Surgical Site Infections (SSIs) were high on the agenda at the 4th International Conference on Prevention & Infection Control (ICPIC) last week in Geneva. And it’s no surprise given the statistics – although no global registry exists to track surgical site infections, health authorities estimate that each year, one in five patients undergoing surgery acquires an infection. It is difficult to calculate the financial burden this places on health systems but NICE has suggested a cost of £700m a year in the UK. Whereas, in the US, the annual cost has been estimated to range from $3.5 billion to$10 billion. What the global cost must be is unknown, but there’s no doubt that it will be high.
And this is an epidemic that knows no boundaries – from the most advanced, specialist healthcare centers to the most basic clinics, from the elderly and infirm to the young and healthy; there is unfortunately, a very real possibility of contracting an SSI.
What’s also shocking is that approximately 50% of SSIs may be preventable. And with this in mind, the World Health Organization (WHO) has issued global guidelines on the prevention of SSIs. This was a hotly debated topic of conversation during a symposium, held at last week’s conference – where several leading wound closure specialists came together to discuss the latest advancements and recommendations to ease the burden of SSIs.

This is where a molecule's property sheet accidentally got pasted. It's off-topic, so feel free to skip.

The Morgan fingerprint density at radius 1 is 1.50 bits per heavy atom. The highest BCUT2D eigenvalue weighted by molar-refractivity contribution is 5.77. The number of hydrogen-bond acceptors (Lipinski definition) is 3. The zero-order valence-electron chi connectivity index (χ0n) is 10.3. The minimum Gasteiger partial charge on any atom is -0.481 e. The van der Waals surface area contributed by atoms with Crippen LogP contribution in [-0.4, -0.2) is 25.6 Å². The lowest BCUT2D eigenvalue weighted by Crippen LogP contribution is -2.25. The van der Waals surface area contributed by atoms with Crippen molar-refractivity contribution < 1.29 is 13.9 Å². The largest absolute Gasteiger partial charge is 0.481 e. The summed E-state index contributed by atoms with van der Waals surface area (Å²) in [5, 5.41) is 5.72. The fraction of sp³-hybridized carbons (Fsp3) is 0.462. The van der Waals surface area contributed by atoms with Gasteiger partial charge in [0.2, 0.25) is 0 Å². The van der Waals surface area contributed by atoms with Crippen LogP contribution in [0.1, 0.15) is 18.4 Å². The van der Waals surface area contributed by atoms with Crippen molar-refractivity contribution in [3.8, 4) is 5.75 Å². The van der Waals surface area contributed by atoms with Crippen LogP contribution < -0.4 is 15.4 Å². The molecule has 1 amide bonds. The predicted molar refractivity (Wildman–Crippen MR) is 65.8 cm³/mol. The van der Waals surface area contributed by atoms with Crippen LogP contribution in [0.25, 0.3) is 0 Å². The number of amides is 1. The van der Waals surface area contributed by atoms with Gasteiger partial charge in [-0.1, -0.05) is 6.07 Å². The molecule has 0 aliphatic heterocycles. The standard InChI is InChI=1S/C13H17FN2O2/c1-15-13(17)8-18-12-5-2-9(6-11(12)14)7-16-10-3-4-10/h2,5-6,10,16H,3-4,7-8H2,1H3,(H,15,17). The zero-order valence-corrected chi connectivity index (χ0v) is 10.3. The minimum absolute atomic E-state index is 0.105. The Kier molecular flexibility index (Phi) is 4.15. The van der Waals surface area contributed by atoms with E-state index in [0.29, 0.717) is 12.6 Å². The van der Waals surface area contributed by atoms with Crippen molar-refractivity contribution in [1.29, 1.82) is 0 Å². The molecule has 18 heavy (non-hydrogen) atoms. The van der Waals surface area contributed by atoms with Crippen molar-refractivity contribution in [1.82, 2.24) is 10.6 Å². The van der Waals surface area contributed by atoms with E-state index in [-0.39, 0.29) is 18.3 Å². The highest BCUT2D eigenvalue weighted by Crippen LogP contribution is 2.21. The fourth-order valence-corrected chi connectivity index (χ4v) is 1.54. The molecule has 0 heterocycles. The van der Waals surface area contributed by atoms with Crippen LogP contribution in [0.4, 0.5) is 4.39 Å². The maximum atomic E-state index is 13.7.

One innovation discussed was the use of antibacterial sutures. There is a growing body of evidence that suggests triclosan-coated sutures are an important tool in the fight against SSIs. The WHO has highlighted the use of triclosan-coated sutures across all types of surgery to reduce the risk of SSI, and further support has followed from the Centers for Disease Control and Prevention, the American College of Surgeons/Surgical Infection Society and EUnetHTA.
Triclosan is an antibacterial and antifungal agent and sutures coated with this agent have been shown to inhibit bacteria commonly associated with surgical site infections, such as the variants of Staphylococcus aureus which are resistant to a range of antimicrobial drugs.
Yet this is just one measure that should be followed across a range of best-practice recommendations, surgical design insights and adherence to checklists. All of these tools must become a consistent part of disciplined surgical practice if we are to limit and eradicate the risk of SSIs, worldwide.
Take a look at this useful infographic from the WHO that outlines some of the measures that can reduce the risk of SSIs. Together, we can tackle this issue and prevent avoidable infections after surgery.